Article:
Ha-Ha House 2


Agassiz BC

Main House: 4000 SF
Grosi’s House: 1500 SF
Sheep / Tractor Barn: 3000 SF 

This low-slung house is located on a 14-acre farm in British Columbia’s Fraser River valley. This region is not protected with dikes, so the site was considered undesirable because bylaws require any new structure’s first floor to be 6 feet above the existing ground.  The site was considered equally undesirable because a very active railway parallels the site.  Frequent trains will vibrate a wood-frame building day and night. The site is further battered from the sky. This region has some of the most extreme ground level wind speeds in Canada, as storms funnel through the valley.  Despite these challenges the site is naturally stunning, with panoramic views of a hazelnut orchard, Mount Baker, Mount Cheam and hills that cradle thermal hot springs.  This project will transform the current farm, marrying an extended family’s organic sheep husbandry and civil construction skills with architecture that turns serious hurdles into assets.

The building’s massing is either muscularly hovering above or heavily embedded into the ground, articulating the duality of the temporary and the permanent that define farming in a harsh landscape.  Similar to traditional family farm compounds but articulated in a compact way, three generations will live under one roof in two adjoining houses.  A family member requires wheelchair access, so creating a single stair-less living plane allows her full access to the entire house.

The requirement to build the house on 6 feet of structural fill created an opportunity.  To avoid unsightly farm fences between the house’s yard and the sheep pasture, cost-effective concrete lock-block walls encircle the house. This is a modern reinterpretation of the Ha-Ha wall made famous in Capability Brown’s idyllic landscapes from the 1700’s. Sheep are so friendly they will walk inside open doors, while constantly pooping on terraces and lawns.  With this simple plane change they can be near and far simultaneously.  Extra near in the case of the main office, where a hole in the floating floor allows close views of the herd as they gather under the house to avoid the sun or rain.  Other courtyards that are rendered as “holes” in the building will each contain one lone tree, as iconic reminders of nature’s quiet insistence.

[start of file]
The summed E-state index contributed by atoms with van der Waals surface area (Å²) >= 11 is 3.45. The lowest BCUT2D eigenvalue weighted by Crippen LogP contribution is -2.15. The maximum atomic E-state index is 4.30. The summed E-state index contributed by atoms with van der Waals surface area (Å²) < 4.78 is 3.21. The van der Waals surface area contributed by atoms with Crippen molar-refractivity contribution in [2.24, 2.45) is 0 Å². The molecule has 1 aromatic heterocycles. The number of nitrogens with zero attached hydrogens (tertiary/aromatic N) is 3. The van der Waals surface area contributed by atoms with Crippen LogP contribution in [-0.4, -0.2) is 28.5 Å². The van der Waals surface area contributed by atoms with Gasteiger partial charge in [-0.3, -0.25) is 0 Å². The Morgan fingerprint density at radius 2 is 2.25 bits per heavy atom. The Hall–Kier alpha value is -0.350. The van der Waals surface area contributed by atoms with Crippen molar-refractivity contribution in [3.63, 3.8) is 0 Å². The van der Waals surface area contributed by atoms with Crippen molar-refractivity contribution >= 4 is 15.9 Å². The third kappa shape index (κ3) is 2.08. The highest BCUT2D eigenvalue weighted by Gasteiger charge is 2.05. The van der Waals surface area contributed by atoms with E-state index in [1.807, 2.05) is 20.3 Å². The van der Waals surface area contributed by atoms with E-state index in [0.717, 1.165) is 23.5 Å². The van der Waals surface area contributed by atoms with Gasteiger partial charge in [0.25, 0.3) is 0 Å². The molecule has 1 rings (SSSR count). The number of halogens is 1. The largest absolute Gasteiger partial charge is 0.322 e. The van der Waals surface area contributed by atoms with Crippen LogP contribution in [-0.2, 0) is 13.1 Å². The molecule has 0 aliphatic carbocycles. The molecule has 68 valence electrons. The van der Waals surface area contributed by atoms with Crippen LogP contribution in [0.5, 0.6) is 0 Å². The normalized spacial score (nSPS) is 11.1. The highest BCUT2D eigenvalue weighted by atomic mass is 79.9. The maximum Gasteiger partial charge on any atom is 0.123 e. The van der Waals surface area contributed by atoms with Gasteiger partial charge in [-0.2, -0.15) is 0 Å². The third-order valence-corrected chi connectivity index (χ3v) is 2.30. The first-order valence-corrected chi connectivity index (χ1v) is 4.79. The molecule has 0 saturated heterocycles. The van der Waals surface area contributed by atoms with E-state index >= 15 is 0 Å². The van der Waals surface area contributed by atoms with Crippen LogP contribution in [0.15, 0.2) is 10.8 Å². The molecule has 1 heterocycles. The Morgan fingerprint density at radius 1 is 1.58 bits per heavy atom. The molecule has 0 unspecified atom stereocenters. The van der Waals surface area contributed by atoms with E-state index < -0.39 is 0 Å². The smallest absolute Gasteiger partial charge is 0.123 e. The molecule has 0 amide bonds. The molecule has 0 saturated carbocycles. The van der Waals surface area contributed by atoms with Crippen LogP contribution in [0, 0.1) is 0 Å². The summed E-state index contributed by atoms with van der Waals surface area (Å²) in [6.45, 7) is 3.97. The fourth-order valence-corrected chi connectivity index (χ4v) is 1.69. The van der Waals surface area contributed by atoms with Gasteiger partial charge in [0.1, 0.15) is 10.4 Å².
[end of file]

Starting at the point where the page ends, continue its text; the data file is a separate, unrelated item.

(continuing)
At night sheep will sleep in a space inspired by medieval farms, where the barn and house were one structure.  A green roof’s soil will protect the sheep from train noise to the north. This intentionally blank elevation also provides visual privacy from the road between the site and the railway track.  The house will be virtually invisible to traffic that passes close by.  An all-weather surface for children’s play is also protected from train noise, in a cloistered auto court open to the sky. Internally, single loaded corridors enable long one-point perspective views, inspired by the long site and the adjacent railway. Each long view is aimed at a particular natural feature or an internal courtyard.  The roof structure in the main living area is built with beams that counter-intuitively exaggerate the space’s long dimension, to enable secondary and tertiary one-point perspectives throughout the house. The result is the a feeling of expansiveness and solitude, even indoors. 

The site’s high water table enables a shallow loop geothermal field to be installed. Geothermal transfer is much more effective if the piping is within saturated soil.  The entire building envelope exceeds typical insulation levels by 200%.  Exterior finishes are all robust, left alone to patina or to be munched.  The north berm’s “cladding” is a wild grass pasture, exterior walls are untreated concrete, exterior overhangs and fascias are untreated cedar, and infill panels are untreated weathering steel.  Since the client is a civil contractor, all insulation, cladding and earthwork materials are recycled from other construction sites.

Core insulated concrete slabs that cantilever over the sheep pasture in three protruding locations rest on twin columns, identical to common highway overpasses. Concrete structure that contains interior space is sandwich panel construction, for the strongest acoustic separation. Structure that provides overhangs and weather protection is created with cedar glulam beams and soffits, like a wrap-around eyebrow or sun-visor.  Triple glazed laminated glass blocks ambient train noise that might make it past the sloped acoustic berm, built with recording studio technology. All interior partitions will be built with concrete block, to add a third layer of noise protection for a good night’s sleep.